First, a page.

Leite found out about the custody petition by chance and hired an attorney before the court’s deadline to challenge the request. She spent a year fighting the grandmother’s request, sharing details of the abduction investigation, before the judge ruled in her favor.

The judge, however, ordered Leite to pick up the children in Brazil or designate someone to bring them to the U.S.

The immigration laws are not working in Leite’s favor. She is in the U.S. illegally, though she has a visa case pending. Her youngest son, Gabriel, who was born in Brazil, lacks legal status in the U.S.

Vivane Ferreira Leite, 29, of Ocean, a Brazilian native. Her kids were abducted by the father and taken to Brazil. Christyan is 9 and Gabriel is 7.

Yet protections under the Hauge convention state children should be returned to the country from which they lived before the abduction.

“If I were going to put my finger on one thing it’s that the treaty law is applied regardless of citizenship and regardless of nationality,” Apy said. “That by definition means you’re going to bump up against federal law in the U.S. or substantive laws in other countries, with regards to immigration.”

Leite is seeking a U visa, which gives legal statuses to immigrants who are victims of crimes and cooperate with law enforcement. Andres Mejer, Leite’s attorney, says she may well win the visa, but the petition might not be approved until 2018.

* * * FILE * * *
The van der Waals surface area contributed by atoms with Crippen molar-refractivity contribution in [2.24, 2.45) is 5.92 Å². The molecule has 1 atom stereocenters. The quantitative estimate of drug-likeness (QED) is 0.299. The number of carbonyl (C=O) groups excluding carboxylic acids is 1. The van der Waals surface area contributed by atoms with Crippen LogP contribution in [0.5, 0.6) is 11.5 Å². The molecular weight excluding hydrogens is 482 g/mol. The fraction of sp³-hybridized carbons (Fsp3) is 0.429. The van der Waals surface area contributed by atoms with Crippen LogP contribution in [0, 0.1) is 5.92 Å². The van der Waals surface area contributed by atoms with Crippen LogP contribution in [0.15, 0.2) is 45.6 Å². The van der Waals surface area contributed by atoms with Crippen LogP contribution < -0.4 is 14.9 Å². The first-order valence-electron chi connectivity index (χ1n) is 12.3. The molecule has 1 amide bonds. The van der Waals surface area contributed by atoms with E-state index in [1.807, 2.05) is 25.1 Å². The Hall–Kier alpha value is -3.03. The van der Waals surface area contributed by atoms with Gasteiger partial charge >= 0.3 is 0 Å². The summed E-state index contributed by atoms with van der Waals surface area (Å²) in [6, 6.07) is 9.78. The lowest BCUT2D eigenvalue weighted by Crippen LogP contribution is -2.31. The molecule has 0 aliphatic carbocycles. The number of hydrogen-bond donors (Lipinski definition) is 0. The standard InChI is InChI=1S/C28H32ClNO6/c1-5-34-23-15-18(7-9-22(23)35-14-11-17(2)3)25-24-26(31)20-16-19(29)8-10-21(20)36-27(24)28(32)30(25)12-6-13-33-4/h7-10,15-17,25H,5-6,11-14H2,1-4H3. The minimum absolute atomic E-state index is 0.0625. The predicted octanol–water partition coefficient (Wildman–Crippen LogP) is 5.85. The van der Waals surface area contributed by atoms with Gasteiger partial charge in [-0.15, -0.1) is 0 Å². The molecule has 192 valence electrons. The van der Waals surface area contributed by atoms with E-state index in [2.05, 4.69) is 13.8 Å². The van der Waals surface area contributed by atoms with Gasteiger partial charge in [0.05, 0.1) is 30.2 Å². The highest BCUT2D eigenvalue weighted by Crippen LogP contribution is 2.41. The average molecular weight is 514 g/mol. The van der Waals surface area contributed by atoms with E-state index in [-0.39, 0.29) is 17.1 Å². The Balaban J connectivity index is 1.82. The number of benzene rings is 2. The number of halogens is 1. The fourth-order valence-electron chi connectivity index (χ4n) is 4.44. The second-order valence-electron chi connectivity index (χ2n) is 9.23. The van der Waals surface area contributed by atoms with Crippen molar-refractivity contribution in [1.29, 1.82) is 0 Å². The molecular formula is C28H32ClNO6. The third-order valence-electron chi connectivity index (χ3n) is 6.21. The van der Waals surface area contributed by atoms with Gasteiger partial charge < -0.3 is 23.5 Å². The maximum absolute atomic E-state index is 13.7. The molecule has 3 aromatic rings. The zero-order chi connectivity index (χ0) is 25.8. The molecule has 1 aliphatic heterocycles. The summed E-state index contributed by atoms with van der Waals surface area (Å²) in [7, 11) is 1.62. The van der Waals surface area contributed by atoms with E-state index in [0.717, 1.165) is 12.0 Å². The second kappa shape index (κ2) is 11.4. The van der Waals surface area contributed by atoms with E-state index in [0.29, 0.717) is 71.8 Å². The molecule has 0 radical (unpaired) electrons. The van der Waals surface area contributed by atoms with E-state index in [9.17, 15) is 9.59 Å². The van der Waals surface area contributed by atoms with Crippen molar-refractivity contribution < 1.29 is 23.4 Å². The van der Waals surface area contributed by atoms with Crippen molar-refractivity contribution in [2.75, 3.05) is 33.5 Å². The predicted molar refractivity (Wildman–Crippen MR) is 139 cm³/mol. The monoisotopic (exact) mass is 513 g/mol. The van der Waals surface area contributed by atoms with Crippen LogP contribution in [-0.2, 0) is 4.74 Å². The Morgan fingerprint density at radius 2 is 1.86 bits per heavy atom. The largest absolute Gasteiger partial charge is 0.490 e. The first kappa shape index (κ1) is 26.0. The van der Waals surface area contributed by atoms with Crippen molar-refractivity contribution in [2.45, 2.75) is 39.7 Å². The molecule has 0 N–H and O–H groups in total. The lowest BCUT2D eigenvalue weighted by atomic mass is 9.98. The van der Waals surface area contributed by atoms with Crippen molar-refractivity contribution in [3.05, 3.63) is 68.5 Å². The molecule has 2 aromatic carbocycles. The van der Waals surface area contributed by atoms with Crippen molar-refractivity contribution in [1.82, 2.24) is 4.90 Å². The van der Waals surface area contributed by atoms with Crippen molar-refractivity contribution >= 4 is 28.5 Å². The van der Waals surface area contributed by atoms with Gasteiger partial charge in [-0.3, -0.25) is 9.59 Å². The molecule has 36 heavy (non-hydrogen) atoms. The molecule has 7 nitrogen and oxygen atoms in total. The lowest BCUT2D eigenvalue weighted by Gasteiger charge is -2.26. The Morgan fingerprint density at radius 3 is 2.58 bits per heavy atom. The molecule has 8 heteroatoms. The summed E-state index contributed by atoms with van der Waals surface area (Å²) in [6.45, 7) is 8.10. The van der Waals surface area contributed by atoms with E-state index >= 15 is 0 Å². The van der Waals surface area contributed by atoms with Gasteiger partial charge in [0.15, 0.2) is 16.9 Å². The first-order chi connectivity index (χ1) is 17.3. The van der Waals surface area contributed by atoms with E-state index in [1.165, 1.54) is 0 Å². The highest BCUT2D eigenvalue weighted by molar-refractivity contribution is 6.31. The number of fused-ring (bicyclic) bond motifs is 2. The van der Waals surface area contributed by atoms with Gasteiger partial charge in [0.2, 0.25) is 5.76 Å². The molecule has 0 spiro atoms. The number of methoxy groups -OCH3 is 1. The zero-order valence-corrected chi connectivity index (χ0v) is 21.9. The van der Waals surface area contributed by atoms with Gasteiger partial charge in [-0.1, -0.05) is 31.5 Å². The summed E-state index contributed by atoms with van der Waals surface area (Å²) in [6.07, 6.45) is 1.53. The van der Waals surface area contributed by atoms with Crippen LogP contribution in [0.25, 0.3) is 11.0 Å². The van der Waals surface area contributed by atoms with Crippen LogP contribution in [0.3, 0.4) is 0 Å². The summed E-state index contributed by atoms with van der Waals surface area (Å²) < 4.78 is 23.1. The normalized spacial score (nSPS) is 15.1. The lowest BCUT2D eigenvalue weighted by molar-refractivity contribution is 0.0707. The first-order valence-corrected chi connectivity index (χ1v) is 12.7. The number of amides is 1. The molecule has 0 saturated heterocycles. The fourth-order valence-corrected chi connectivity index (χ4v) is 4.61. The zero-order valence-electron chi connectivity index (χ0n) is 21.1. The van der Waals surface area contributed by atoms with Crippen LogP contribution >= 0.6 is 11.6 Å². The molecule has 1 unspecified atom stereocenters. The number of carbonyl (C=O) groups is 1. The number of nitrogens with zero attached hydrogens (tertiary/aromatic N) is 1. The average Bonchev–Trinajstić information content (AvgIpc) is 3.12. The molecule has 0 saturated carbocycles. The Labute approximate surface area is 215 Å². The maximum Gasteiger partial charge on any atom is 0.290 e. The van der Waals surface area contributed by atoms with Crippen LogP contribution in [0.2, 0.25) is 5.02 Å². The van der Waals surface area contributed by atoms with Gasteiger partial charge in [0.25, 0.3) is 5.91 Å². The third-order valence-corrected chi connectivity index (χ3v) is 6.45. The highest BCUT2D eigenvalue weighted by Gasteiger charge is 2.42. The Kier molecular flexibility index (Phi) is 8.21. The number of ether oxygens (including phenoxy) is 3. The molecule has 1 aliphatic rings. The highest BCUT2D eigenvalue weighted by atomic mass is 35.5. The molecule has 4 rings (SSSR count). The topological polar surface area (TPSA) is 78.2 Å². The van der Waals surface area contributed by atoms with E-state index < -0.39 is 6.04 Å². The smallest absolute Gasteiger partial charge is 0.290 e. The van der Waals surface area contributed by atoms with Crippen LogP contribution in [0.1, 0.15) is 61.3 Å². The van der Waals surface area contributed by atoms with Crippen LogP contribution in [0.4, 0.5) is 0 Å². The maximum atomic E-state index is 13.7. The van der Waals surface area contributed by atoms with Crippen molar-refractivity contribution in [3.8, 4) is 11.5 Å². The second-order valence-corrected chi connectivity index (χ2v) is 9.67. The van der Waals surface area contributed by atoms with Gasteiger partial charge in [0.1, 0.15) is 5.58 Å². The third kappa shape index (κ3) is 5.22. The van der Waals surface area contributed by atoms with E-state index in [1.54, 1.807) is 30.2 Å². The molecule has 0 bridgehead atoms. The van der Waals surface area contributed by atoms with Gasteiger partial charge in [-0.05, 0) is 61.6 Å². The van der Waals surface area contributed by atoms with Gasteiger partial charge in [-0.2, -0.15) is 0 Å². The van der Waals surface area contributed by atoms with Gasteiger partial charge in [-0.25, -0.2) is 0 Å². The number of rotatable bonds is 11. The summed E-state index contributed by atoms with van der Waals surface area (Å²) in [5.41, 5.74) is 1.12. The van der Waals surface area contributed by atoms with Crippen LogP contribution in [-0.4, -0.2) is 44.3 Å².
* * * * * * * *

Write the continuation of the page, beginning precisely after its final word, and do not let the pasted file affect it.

A list of federal crimes that could qualify a victim for a U visa. Other, similar crimes, also count.

The U visa delays have increased with its burgeoning backlog over the past decade. U.S. Citizenship and Immigration caps at 10,000 U visas a year, but in 2016 alone it received more than 62,000 petitions. New Jersey had 1,084.

Immigration attorneys and advocates believe the U visa cap is a flaw in the immigration system and want Congress to raise the limit. Some members of Congress have pushed back, arguing the process isn’t strict enough.

Mejer, Leite’s lawyer, says she is the quintessential U visa applicant. “This is a woman who was traumatized, who was abused, who when finally she stood up for herself, he hurt her the only way he could, by taking away the kids,” he said.

Leite’s only hope now is a last-minute request for humanitarian parole from U.S. Citizenship and Immigration Services, which is being processed amid the Brazilian court’s deadline for a custody transfer. If too much time passes for the boys to be transferred into Leite’s custody, the Brazilian court may reconsider its decision.

“Yes, it’s complicated,” Leite said in Portuguese, “but I very much want them reunited with me. As soon as possible would be best.”

Written by Steph Solis and published on August 19, 2017 at Asbury Park Press.